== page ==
Thespian Troupe set to perform at State Competition


Precious Moore, Terry Thomas and Carlton Clay appear in a scene from 1984.

For the first time in over a decade, the Thespian Troupe has advanced to the State Finals with their piece from the play “1984.”

“My wife cried tears of joy. She knows the work that’s been put into it and she was happy,” Thespian Director Thomas Mackey said.

MHS is one of eight schools to advance to the competition at the State Thespian Conference this weekend.

At the Regional Competition last month, the troupe competed against five other schools and took 2nd place in the play competition. Members also won several individual awards: 

  • Junior Terry Thomas – Best Lead Performer 
  • Junior Carlton Clay – Best Supporting Performer 
  • Best Technical — (Junior Ember Wolstenholme – Best Technical Set Design; Hailey Nolan – Best Costume Design; Adenike Zannou –  Best Makeup Design; Alena Best and Nomi Green – Best Sound Design; Jasmine Alcox and Amaya Norman  – Best Stage Management).
  • Wolstenholme also won the STO All Star award for her scenic design.

Terry Thomas, who plays the lead role in 1984, said he is both nervous and excited.

“My sister was also in the Thespian Troupe and she did it for four years and they never got the chance to compete at State, so I’m really excited that I get to go because I did not expect to win at all,” Thomas said.  “… When we got second I was insanely excited.”

Thomas had to leave the competition early for a choir concert, so he received the good news long distance. 

“Having that moment when I got the texts saying, ‘We won!’ and ‘We got all these other awards”, I got validation for it, I got this closure that I didn’t think that I would have so I was really proud of everybody like it just made me so happy that whole day,”  Thomas said.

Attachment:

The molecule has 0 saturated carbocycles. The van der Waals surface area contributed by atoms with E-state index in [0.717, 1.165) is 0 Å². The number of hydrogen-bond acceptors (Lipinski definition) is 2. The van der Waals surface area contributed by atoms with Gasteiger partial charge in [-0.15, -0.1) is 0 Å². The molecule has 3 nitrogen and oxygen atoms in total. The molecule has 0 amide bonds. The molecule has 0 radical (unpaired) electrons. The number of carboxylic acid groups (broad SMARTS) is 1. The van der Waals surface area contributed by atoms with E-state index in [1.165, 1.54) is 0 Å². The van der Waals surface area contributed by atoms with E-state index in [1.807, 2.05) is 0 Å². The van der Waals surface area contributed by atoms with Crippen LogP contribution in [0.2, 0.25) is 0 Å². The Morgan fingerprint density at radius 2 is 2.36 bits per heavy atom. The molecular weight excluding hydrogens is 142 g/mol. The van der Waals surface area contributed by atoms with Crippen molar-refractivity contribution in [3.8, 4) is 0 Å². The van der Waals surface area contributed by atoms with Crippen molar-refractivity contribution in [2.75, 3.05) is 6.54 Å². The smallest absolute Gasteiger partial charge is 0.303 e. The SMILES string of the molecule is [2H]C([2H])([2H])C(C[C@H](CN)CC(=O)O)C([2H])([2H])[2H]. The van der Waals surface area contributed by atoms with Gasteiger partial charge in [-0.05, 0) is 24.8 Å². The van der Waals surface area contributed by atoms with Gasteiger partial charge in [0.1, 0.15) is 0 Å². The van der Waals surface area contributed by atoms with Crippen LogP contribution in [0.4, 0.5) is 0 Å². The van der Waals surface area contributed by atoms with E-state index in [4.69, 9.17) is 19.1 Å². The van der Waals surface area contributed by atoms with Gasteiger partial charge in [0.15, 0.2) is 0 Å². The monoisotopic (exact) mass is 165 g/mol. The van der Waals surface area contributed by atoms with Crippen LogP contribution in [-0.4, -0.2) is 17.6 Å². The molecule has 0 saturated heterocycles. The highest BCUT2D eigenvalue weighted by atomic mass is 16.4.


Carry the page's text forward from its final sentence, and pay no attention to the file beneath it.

The play 1984 is based on the best-selling book by George Orwell. 

¨It is a novel set in a dystopian future where anything that is not outlawed is compulsory, meaning that the government has such strict regulations that they tell you exactly what you’re not allowed to do, but also have to do and there’s no deviation from those two things,” Mr. Mackey said.

“So you’re either following the rules or you aren’t and any behavior that is seen as going against the ruling party is met with ‘re-education’ or ‘vaporization’ so when you are ‘re-educated’ you are killed and sometimes both.¨

Thomas plays Winston Smith in the play.  He describes Winston as a member of the upper class party, who works and falls in love with Julia played by Precious Moore. He believes the intensity of the scenes was the key to success.

“I think being able to show all of those emotions in such a shortened amount of time was really impressive to them,” Thomas said. 

For Mr. Mackey, this is the first time he has ever had a show advance to state.

“We’ve had multiple shows that should have,” he said. “There’s a number of reasons why they haven’t, but ultimately what it comes down to is that judging is subjective so what one judge looks at and what a different judge looks at can be completely two different interpretations of what it is that we’re doing.”

Mr. Mackey is confident they will perform well this weekend.

 “I’m not nervous at all,” Mr. Mackey said.  “I train the students as if they will be working professionals one day. I’ve adopted the phrase ‘pressure is earned,’ so if students are feeling pressure it’s because they’ve earned that pressure and expectations through hard work and knowledge and they can be relied upon and those who don’t are because nothing is expected of them.”